I began the project ten years ago and it has just been published by University of New Mexico Press this fall. It is my first book so I sought advice from a number of artists, curators, scholars, and publishers as I began to conceive the project in book form and submit it for consideration. I am so grateful to be working with the patient and professional staff at UNM Press who supported my vision for the book all the way through and encouraged me to travel to Singapore for the press check at Pristone where it was printed. I have learned a great deal through the process and am so pleased with the outcome from the beautiful printing to the thoughtful essays by William L. Fox, Carrie Robbins, and Rebecca Reider. Visiting Singapore was also a wonderful experience. Not only did I get to learn about four color offset printing and eat fabulous street food, I also got to visit and photograph in the world's tallest indoor rain forest and an actual (outdoor) rain forest preserve.
Where can we find Terreria Gigantic: The World under Glass?
The book is available in many local bookstores in Lincoln, Nebraska including the University Bookstore and the Sheldon Museum Store on campus and Francie & Finch Book Shop downtown where there are a number of signed copies. It will likely be available where I exhibit the work in the coming years and it is certainly available online from University of New Mexico Press, Photo-Eye Bookstore, and others. I understand it is already in a few university library collections and I hope more will order it.
Where do you see this project going?
I am delighted to be exhibiting the project next year at Bryn Mawr College, Duluth Art Institute, and the Turchin Center for the Visual Arts. There will be lectures and book signings at all three venues and I'll also be lecturing and/or signing books at the Museum of Contemporary Photography in Chicago, the Tucson Festival of Books, the University of New Mexico Art Museum in Albuquerque, and Sheldon Museum of Art in Lincoln. (See my website for more information.) I enjoy sharing the work in exhibitions and through the book but I especially value the conversations I can have with viewers in a panel discussion, lecture, or gallery talk. The recent book signing discussion at Francie & Finch in Lincoln generated a good conversation about local environmental issues including prairie conservation, water use, and public power. I hope my work and presentations will foster discussions about how we will shape our environment both locally and globally.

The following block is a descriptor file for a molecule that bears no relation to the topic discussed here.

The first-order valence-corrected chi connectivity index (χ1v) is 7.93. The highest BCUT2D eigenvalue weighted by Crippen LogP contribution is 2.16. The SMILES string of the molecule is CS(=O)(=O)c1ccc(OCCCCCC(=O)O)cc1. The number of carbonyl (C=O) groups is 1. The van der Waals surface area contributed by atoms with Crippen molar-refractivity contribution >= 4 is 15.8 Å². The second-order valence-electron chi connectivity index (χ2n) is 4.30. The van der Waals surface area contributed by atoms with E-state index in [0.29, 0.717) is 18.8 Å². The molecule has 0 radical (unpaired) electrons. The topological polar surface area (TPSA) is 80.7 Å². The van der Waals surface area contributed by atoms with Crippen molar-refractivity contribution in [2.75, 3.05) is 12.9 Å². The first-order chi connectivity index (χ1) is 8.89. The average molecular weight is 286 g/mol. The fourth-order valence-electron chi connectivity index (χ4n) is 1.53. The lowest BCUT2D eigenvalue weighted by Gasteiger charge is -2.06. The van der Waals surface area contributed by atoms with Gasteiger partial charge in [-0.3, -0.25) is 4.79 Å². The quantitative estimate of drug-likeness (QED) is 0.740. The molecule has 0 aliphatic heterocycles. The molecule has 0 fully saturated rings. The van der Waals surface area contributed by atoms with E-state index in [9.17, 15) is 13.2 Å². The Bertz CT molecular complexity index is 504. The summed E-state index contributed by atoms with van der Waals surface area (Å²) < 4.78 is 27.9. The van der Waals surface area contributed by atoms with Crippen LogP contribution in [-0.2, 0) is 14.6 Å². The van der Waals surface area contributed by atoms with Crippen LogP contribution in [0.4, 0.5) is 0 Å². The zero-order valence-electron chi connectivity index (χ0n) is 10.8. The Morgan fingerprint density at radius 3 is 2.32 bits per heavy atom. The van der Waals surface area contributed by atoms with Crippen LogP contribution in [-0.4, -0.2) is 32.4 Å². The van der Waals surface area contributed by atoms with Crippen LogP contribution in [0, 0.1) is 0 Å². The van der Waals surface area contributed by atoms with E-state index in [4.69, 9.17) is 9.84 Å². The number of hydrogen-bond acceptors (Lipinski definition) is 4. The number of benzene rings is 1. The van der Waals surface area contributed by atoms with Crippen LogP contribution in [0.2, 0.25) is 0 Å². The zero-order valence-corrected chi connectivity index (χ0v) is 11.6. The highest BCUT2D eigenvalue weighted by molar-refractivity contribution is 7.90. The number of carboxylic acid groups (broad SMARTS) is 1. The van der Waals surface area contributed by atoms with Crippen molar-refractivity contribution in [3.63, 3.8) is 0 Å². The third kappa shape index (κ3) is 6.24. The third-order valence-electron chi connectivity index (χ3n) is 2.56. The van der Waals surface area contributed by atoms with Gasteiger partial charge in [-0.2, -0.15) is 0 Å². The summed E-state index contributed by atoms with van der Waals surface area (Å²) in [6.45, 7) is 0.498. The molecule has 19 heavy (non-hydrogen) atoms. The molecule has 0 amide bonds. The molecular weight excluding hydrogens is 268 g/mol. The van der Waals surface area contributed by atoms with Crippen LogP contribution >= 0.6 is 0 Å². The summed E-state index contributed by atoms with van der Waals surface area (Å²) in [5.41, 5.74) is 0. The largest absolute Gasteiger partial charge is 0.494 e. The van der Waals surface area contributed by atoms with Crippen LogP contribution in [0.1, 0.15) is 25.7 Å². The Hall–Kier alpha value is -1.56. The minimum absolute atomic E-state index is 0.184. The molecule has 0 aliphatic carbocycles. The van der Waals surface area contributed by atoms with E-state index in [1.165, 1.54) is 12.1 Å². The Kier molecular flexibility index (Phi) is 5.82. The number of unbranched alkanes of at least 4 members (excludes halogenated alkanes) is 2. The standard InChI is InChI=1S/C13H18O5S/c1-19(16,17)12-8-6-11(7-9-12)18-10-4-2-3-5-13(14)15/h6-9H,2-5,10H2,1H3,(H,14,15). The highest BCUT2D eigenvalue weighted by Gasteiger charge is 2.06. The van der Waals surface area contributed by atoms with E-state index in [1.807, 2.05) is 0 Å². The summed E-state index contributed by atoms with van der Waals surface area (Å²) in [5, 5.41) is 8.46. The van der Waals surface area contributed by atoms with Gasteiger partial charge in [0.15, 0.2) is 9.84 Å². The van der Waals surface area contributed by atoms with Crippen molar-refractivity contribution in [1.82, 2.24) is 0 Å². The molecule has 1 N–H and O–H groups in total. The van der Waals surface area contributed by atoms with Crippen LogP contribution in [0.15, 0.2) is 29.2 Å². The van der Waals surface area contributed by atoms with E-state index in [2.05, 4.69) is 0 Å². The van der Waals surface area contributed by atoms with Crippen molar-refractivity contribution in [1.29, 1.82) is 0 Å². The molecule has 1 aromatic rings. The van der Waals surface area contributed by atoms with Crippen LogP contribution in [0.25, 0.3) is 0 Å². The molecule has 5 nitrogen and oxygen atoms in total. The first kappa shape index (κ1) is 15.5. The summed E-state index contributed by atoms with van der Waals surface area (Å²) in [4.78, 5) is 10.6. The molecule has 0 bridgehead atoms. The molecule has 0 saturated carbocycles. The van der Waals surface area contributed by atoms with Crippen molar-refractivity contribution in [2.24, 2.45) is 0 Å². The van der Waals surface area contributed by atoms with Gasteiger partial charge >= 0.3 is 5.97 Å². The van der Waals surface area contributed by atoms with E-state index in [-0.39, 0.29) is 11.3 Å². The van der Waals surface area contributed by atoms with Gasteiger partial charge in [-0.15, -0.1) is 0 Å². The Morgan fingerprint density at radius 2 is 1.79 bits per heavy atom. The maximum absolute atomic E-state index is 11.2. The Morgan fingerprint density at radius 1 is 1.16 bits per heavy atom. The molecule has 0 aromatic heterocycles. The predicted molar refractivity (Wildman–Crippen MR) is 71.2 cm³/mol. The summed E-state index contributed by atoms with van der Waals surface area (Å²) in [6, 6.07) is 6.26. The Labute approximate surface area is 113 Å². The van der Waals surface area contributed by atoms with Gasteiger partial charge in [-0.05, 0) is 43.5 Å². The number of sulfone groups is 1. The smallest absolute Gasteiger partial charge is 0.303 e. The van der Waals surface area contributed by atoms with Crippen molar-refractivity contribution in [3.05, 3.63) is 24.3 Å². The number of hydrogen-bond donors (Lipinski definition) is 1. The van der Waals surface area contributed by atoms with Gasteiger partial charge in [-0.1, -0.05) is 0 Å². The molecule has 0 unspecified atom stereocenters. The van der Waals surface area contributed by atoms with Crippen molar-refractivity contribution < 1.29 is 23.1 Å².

What helps you sustain your current creative practice?
I am able to sustain my creative practice through various means including keeping weekly studio days, reading and listening to books about photography and other art forms as well as nature and the environment, regular time outside whether it is in the recently re-wilded park across the street or in a national park or forest, artist residencies, and ongoing conversations with friends and colleagues near and far about our work. My academic year is punctuated by spring and fall Society for Photographic Education conferences that keep me connected to my field. Sprinkled throughout the year are artist lectures on UNL's campus and visits to see art in museums and galleries locally and nationally. I am always inspired by collections of the Sheldon Museum of Art on campus and the Nelson-Atkins Museum of Art in my hometown of Kansas City. I have a darkroom and studio at home and a generous studio/office on campus so I am able to print, frame, and store my work. Over the years I have received funding from UNL to produce and present my work and through this I have been able to travel widely in the United States, Europe, and Asia to make photographs, lecture on or exhibit my work, attend portfolio reviews and festivals, and conduct research required for my work. I teach a study abroad course in Japan every other summer that has had a profound effect on my work and life. My teaching and service as a Professor of Art at UNL both inspire and hinder my studio practice. Fortunately, I can devote my summers to traveling, creating new work, and restoring myself for the intensity of the academic year.
What’s next for you?
I am finishing up a five year project called Views Removed that grew out of Terraria Gigantica. The photographs in this project render trees, stones and other natural materials in ways that their scale and perspective become ambiguous, sometimes combining more than one negative to create a "landscape view" that exists only in the final print. The composition and contrast in the resulting gelatin silver prints emulate the white paper background and equivocal space in ink painting traditions that are free from the technical constraints of photography. The photographs are inspired by questions about Eastern and Western pictorial space, landscape as construct, and the inherent tension between the real and ideal. I have just put together a large exhibition of the work that is in Peoria, Illinois now and will be at the Lux Center for the Arts in Lincoln in January 2018. Some of it will go to Bryn Mawr with Terraria Gigantica work and I'm looking for more venues for future exhibitions. I'm also looking forward to making more photographs in the Nebraska National Forest at Halsey, the largest hand-planted forest in the country.
2012 – 2017